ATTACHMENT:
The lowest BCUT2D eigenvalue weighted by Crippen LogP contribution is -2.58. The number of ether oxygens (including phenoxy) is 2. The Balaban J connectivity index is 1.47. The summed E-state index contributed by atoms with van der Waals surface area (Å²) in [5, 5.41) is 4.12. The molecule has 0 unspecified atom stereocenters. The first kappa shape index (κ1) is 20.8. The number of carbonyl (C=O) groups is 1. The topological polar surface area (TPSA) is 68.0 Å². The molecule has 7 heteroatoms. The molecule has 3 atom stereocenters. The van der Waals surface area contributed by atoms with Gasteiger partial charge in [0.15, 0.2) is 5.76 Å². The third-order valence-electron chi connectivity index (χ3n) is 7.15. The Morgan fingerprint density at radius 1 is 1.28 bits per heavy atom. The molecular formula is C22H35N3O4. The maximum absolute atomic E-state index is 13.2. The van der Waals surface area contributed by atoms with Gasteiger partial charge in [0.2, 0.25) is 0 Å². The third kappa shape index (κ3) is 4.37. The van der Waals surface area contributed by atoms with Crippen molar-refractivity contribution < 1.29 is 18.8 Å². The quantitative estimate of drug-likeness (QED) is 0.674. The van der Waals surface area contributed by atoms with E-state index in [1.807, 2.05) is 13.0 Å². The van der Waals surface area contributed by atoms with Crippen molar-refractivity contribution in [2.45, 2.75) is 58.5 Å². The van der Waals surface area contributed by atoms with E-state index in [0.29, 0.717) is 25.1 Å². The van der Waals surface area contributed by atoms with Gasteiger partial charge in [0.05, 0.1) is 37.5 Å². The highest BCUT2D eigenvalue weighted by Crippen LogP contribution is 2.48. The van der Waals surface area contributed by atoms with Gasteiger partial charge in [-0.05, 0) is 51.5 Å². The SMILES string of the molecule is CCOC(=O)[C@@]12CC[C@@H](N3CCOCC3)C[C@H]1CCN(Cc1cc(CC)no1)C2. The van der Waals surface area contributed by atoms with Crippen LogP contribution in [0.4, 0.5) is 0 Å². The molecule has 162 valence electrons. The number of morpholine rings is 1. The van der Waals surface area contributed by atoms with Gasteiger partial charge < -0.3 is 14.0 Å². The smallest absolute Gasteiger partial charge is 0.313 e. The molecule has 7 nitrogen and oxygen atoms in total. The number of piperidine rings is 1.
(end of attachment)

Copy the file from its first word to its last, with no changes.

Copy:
The lowest BCUT2D eigenvalue weighted by Crippen LogP contribution is -2.58. The number of ether oxygens (including phenoxy) is 2. The Balaban J connectivity index is 1.47. The summed E-state index contributed by atoms with van der Waals surface area (Å²) in [5, 5.41) is 4.12. The molecule has 0 unspecified atom stereocenters. The first kappa shape index (κ1) is 20.8. The number of carbonyl (C=O) groups is 1. The topological polar surface area (TPSA) is 68.0 Å². The molecule has 7 heteroatoms. The molecule has 3 atom stereocenters. The van der Waals surface area contributed by atoms with Gasteiger partial charge in [0.15, 0.2) is 5.76 Å². The third-order valence-electron chi connectivity index (χ3n) is 7.15. The Morgan fingerprint density at radius 1 is 1.28 bits per heavy atom. The molecular formula is C22H35N3O4. The maximum absolute atomic E-state index is 13.2. The van der Waals surface area contributed by atoms with Gasteiger partial charge in [0.2, 0.25) is 0 Å². The third kappa shape index (κ3) is 4.37. The van der Waals surface area contributed by atoms with Crippen molar-refractivity contribution < 1.29 is 18.8 Å². The quantitative estimate of drug-likeness (QED) is 0.674. The van der Waals surface area contributed by atoms with E-state index in [1.807, 2.05) is 13.0 Å². The van der Waals surface area contributed by atoms with Crippen molar-refractivity contribution in [2.45, 2.75) is 58.5 Å². The van der Waals surface area contributed by atoms with E-state index in [0.29, 0.717) is 25.1 Å². The van der Waals surface area contributed by atoms with Gasteiger partial charge in [0.05, 0.1) is 37.5 Å². The highest BCUT2D eigenvalue weighted by Crippen LogP contribution is 2.48. The van der Waals surface area contributed by atoms with Gasteiger partial charge in [-0.05, 0) is 51.5 Å². The SMILES string of the molecule is CCOC(=O)[C@@]12CC[C@@H](N3CCOCC3)C[C@H]1CCN(Cc1cc(CC)no1)C2. The van der Waals surface area contributed by atoms with Crippen LogP contribution in [0.4, 0.5) is 0 Å². The molecule has 162 valence electrons. The number of morpholine rings is 1. The van der Waals surface area contributed by atoms with Gasteiger partial charge < -0.3 is 14.0 Å². The smallest absolute Gasteiger partial charge is 0.313 e. The molecule has 7 nitrogen and oxygen atoms in total. The number of piperidine rings is 1.